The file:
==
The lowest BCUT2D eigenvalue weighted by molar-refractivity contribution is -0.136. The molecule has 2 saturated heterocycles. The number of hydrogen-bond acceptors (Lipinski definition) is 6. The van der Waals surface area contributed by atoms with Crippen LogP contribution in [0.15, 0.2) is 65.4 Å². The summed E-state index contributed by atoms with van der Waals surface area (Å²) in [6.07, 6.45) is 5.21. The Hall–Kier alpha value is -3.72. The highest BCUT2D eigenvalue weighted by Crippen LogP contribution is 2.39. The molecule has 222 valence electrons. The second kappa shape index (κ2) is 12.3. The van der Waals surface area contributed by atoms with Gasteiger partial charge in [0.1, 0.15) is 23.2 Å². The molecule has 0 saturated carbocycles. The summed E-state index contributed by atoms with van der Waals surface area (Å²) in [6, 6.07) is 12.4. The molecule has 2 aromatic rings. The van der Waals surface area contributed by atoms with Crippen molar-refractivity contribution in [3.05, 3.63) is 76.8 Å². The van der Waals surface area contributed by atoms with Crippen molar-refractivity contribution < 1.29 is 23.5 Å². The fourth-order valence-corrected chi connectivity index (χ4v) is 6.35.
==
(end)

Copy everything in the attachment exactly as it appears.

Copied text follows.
The lowest BCUT2D eigenvalue weighted by molar-refractivity contribution is -0.136. The molecule has 2 saturated heterocycles. The number of hydrogen-bond acceptors (Lipinski definition) is 6. The van der Waals surface area contributed by atoms with Crippen LogP contribution in [0.15, 0.2) is 65.4 Å². The summed E-state index contributed by atoms with van der Waals surface area (Å²) in [6.07, 6.45) is 5.21. The Hall–Kier alpha value is -3.72. The highest BCUT2D eigenvalue weighted by Crippen LogP contribution is 2.39. The molecule has 222 valence electrons. The second kappa shape index (κ2) is 12.3. The van der Waals surface area contributed by atoms with Gasteiger partial charge in [0.1, 0.15) is 23.2 Å². The molecule has 0 saturated carbocycles. The summed E-state index contributed by atoms with van der Waals surface area (Å²) in [6, 6.07) is 12.4. The molecule has 2 aromatic rings. The van der Waals surface area contributed by atoms with Crippen molar-refractivity contribution in [3.05, 3.63) is 76.8 Å². The van der Waals surface area contributed by atoms with Crippen molar-refractivity contribution < 1.29 is 23.5 Å². The fourth-order valence-corrected chi connectivity index (χ4v) is 6.35.